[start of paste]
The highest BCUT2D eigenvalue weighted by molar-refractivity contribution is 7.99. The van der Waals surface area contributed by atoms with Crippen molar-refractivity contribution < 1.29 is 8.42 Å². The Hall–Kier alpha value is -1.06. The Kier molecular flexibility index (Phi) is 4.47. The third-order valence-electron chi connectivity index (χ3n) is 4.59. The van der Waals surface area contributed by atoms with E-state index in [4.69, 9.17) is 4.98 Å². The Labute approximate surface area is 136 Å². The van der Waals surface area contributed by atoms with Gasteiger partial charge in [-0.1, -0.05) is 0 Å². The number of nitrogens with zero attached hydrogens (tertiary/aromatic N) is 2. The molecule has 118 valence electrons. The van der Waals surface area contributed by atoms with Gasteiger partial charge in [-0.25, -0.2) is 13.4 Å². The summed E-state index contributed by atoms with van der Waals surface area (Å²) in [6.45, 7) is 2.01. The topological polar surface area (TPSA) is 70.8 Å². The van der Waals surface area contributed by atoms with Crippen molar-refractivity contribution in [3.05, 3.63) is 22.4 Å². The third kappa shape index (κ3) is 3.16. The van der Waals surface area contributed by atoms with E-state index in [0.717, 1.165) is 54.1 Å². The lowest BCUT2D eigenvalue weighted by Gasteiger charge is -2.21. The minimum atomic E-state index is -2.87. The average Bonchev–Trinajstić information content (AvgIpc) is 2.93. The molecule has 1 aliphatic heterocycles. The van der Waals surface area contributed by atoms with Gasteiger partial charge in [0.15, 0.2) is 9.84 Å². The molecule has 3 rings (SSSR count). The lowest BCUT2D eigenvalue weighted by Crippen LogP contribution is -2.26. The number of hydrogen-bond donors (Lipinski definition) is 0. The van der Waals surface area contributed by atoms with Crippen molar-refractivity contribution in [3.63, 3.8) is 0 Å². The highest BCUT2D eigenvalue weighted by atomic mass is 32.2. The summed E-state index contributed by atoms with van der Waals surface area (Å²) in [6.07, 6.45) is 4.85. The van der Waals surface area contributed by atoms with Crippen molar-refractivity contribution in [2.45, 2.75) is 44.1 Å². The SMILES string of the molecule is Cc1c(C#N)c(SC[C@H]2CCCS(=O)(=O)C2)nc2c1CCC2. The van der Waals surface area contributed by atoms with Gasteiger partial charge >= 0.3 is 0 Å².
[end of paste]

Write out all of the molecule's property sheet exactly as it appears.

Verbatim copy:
The highest BCUT2D eigenvalue weighted by molar-refractivity contribution is 7.99. The van der Waals surface area contributed by atoms with Crippen molar-refractivity contribution < 1.29 is 8.42 Å². The Hall–Kier alpha value is -1.06. The Kier molecular flexibility index (Phi) is 4.47. The third-order valence-electron chi connectivity index (χ3n) is 4.59. The van der Waals surface area contributed by atoms with E-state index in [4.69, 9.17) is 4.98 Å². The Labute approximate surface area is 136 Å². The van der Waals surface area contributed by atoms with Gasteiger partial charge in [-0.1, -0.05) is 0 Å². The number of nitrogens with zero attached hydrogens (tertiary/aromatic N) is 2. The molecule has 118 valence electrons. The van der Waals surface area contributed by atoms with Gasteiger partial charge in [-0.25, -0.2) is 13.4 Å². The summed E-state index contributed by atoms with van der Waals surface area (Å²) in [6.45, 7) is 2.01. The topological polar surface area (TPSA) is 70.8 Å². The van der Waals surface area contributed by atoms with Crippen molar-refractivity contribution in [3.05, 3.63) is 22.4 Å². The third kappa shape index (κ3) is 3.16. The van der Waals surface area contributed by atoms with E-state index in [0.717, 1.165) is 54.1 Å². The lowest BCUT2D eigenvalue weighted by Gasteiger charge is -2.21. The minimum atomic E-state index is -2.87. The average Bonchev–Trinajstić information content (AvgIpc) is 2.93. The molecule has 1 aliphatic heterocycles. The van der Waals surface area contributed by atoms with Gasteiger partial charge in [0.15, 0.2) is 9.84 Å². The molecule has 3 rings (SSSR count). The lowest BCUT2D eigenvalue weighted by Crippen LogP contribution is -2.26. The number of hydrogen-bond donors (Lipinski definition) is 0. The van der Waals surface area contributed by atoms with Crippen molar-refractivity contribution in [3.63, 3.8) is 0 Å². The highest BCUT2D eigenvalue weighted by atomic mass is 32.2. The summed E-state index contributed by atoms with van der Waals surface area (Å²) in [6.07, 6.45) is 4.85. The van der Waals surface area contributed by atoms with Crippen molar-refractivity contribution in [2.45, 2.75) is 44.1 Å². The SMILES string of the molecule is Cc1c(C#N)c(SC[C@H]2CCCS(=O)(=O)C2)nc2c1CCC2. The van der Waals surface area contributed by atoms with Gasteiger partial charge >= 0.3 is 0 Å².